Like many other Americans abroad, I took notice when the State Department advised us on March 19 to return to the United States due to the coronavirus pandemic. OK, it was actually my mom who noticed, and she insisted that I pay attention, too. So, my semester abroad in France was cut short, and early the next morning, I purchased a ticket for a flight to America for the following day.
I had spent the previous few days confined to my apartment, able to leave only if I had my passport and a properly filled-out form explaining what I was doing—necessary even for something like jogging, which tends to be a bit awkward with all that paperwork in hand. The form I had to fill out every time I left is pictured below, and includes options for essential business, purchasing necessities, health, family or assisting those in need, individual exercise, and walking pets.
And so when I began my journey back to the United States, I was anticipating strict precautions every step of the way. Instead, and unexpectedly, I faced little in the way of screening. I took a train into Paris and wasn’t screened at all. I walked through security and customs at the airport; no coronavirus screening. Airport employees all wore masks and gloves, and the planes themselves were being cleaned thoroughly between flights—though that didn’t assure some passengers, who managed to slow the boarding process on my flight back by half an hour while attempting to scrub their seats down even more. Everyone was so on edge that clearing my throat during dinner earned me several looks of shock and terror.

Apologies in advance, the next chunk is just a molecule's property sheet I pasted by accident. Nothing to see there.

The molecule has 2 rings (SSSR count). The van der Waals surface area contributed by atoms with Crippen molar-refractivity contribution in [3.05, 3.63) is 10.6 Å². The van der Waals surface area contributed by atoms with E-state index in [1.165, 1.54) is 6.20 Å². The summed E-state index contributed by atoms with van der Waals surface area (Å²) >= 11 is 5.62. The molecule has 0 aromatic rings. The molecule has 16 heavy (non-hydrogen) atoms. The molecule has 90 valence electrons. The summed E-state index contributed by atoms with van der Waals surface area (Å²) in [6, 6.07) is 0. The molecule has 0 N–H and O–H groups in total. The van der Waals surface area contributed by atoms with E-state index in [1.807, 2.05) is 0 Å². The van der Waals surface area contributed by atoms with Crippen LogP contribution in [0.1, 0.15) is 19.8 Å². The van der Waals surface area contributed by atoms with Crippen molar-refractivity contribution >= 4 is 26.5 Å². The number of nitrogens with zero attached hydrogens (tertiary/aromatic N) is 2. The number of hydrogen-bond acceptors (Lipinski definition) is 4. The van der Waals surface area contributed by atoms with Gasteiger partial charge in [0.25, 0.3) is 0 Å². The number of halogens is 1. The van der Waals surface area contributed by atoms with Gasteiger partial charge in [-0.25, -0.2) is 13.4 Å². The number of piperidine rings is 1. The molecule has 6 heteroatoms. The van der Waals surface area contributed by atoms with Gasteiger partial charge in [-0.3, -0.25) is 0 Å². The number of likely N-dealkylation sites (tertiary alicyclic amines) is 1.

My biggest surprise, however, came when I returned stateside. I’d read stories about airport coronavirus screenings, which promised thermometers and emergency staff watchfully evaluating travelers, and heard President Trump guarantee returning Americans were being “very heavily tested.” However, that’s not what happened when I arrived in Atlanta.